Older adults with small social networks of family and friends are less likely to attend recommended health screenings and checkups than peers who have more relationships, new research shows.
Researchers from the Health Foundation analysed information on more than 2,000 people born in 1946 in England, Scotland and Wales who are taking part in the MRC National Survey of Health and Development (NSHD).
They found that at ages 68-69 people who weren’t married or living with a partner were 24 per cent more likely to have missed health appointments, such as routine checkups, immunisations, vision and dental exams, cancer screenings, and blood pressure and cholesterol assessments, than people who were married or cohabiting.
Those who had few close friends were 31 per cent more likely than those with larger social groups to be behind on preventive health services and screenings, and those without children were 12 per cent more likely to have missed health appointments.
Becoming more socially engaged over time appeared to have a positive effect on people’s attitudes to health. At ages 53, 60-64 and 68-69, those who reported having improving relationships with their closest friends were 7 per cent less likely to fall behind on screenings and checkups than those who didn’t report having increasingly better friendships.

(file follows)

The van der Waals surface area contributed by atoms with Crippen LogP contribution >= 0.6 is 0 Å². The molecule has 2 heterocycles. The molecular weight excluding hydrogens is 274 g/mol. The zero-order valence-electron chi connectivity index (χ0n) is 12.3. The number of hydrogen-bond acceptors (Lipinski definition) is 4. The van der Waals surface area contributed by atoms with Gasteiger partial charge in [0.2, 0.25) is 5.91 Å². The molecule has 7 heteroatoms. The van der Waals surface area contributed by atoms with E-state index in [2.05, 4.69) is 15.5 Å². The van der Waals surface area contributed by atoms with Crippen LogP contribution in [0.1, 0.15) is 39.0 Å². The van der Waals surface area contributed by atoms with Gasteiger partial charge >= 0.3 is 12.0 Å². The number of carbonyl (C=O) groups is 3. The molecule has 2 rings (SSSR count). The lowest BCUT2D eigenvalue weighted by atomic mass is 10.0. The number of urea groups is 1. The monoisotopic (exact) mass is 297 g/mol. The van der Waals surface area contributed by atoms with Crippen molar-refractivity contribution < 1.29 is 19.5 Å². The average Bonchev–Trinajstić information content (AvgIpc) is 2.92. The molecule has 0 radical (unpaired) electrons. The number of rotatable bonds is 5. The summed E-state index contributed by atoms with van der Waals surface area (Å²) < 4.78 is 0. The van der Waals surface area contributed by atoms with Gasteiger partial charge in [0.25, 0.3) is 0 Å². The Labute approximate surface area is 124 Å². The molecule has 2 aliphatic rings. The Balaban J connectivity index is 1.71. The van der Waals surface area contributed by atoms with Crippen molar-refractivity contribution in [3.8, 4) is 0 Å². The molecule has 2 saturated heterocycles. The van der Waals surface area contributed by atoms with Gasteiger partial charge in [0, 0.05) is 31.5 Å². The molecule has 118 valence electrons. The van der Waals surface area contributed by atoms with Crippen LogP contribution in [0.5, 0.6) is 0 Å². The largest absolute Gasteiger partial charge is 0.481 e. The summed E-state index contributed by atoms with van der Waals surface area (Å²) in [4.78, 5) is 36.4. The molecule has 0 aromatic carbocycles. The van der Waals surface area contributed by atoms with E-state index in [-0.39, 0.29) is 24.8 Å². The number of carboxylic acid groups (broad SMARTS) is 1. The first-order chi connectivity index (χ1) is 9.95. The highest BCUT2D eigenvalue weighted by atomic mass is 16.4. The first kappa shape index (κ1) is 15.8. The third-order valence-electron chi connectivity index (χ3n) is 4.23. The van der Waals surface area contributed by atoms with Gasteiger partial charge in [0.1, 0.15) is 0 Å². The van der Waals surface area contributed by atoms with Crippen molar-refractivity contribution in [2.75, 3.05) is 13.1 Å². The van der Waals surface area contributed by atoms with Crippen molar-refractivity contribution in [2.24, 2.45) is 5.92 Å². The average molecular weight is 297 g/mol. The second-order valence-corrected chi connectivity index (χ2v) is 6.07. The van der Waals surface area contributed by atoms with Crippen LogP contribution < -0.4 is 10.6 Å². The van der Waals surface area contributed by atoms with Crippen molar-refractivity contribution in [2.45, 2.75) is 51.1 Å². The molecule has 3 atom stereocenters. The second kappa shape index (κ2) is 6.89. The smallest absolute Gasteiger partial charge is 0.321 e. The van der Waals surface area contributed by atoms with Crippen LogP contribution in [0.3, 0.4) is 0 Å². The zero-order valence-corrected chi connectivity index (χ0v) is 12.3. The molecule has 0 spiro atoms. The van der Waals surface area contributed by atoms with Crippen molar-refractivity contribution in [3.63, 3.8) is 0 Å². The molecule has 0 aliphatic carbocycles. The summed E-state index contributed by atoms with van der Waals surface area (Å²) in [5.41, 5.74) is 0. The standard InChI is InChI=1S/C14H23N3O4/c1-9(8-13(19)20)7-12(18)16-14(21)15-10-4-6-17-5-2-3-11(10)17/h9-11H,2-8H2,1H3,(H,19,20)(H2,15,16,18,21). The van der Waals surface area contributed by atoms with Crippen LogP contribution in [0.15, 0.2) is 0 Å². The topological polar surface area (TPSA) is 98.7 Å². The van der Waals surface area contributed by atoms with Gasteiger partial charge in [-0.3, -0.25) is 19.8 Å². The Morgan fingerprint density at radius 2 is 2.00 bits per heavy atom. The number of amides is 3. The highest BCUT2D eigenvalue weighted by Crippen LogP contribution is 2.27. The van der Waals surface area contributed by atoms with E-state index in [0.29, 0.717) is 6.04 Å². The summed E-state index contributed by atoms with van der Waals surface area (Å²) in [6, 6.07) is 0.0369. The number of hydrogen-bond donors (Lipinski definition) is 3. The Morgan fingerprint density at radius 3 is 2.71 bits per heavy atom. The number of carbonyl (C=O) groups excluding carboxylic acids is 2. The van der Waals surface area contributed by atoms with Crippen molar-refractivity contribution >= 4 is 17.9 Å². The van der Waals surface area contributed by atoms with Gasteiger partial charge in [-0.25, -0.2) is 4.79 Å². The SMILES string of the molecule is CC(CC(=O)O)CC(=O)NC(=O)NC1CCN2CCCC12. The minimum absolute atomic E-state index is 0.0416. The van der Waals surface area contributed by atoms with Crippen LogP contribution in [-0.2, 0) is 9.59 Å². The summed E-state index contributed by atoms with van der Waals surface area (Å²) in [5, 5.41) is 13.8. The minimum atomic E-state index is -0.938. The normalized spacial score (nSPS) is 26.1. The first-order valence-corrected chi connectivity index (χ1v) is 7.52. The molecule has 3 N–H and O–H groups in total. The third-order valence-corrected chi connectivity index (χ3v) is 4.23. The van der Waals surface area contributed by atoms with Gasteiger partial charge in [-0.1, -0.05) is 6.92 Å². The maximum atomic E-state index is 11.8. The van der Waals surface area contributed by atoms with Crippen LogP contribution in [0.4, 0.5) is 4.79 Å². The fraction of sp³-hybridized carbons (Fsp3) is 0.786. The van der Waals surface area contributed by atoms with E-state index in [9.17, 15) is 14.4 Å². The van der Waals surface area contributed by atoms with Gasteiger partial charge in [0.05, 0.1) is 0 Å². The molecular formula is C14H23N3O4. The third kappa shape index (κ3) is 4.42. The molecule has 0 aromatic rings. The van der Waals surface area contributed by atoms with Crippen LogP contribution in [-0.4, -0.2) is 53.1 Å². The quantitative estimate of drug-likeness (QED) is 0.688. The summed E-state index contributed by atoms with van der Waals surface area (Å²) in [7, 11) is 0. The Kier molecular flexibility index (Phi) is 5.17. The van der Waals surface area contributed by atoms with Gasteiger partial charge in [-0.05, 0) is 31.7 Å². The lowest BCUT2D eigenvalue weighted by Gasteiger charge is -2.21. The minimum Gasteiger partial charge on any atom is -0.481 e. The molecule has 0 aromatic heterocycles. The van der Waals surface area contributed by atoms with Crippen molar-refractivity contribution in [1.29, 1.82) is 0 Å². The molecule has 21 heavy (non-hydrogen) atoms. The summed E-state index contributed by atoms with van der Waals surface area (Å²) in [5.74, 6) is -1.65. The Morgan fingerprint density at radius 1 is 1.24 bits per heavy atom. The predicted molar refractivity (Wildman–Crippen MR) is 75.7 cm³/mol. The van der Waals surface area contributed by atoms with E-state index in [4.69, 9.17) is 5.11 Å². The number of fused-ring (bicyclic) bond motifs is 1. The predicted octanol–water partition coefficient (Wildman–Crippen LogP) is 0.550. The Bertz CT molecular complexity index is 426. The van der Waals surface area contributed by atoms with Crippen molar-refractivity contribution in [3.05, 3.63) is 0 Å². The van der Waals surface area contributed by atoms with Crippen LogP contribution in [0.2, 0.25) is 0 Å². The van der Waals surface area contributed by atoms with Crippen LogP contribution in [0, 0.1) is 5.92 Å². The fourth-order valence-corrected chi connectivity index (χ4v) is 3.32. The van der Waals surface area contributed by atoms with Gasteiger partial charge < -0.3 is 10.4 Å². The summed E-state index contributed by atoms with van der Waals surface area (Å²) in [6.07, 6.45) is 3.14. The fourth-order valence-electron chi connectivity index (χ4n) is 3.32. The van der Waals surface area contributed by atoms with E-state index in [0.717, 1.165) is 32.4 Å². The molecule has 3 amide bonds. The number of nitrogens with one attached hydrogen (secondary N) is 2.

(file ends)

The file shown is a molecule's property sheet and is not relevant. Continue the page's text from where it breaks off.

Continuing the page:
The findings took into account background factors such as study members’ qualifications, occupational class, chronic disease and gender.
“It suggests that if we can intervene to get people more socially connected, then there may be benefits for their preventive health care use,” said Dr Mai Stafford, the study’s lead author, speaking to Reuters news agency. “This is important for patients because taking up opportunities for checkups like bowel and breast cancer screening, flu jabs and blood pressure monitoring can help prevent serious illness and may ultimately prolong life.”
‘Social connectedness and engagement in preventive health services: an analysis of data from a prospective cohort study’ by Mai Stafford, Christian von Wagner, Sarah Perman, Jayne Taylor, Diana Kuh and Jessica Sheringham was published in the Lancet Public Health journal.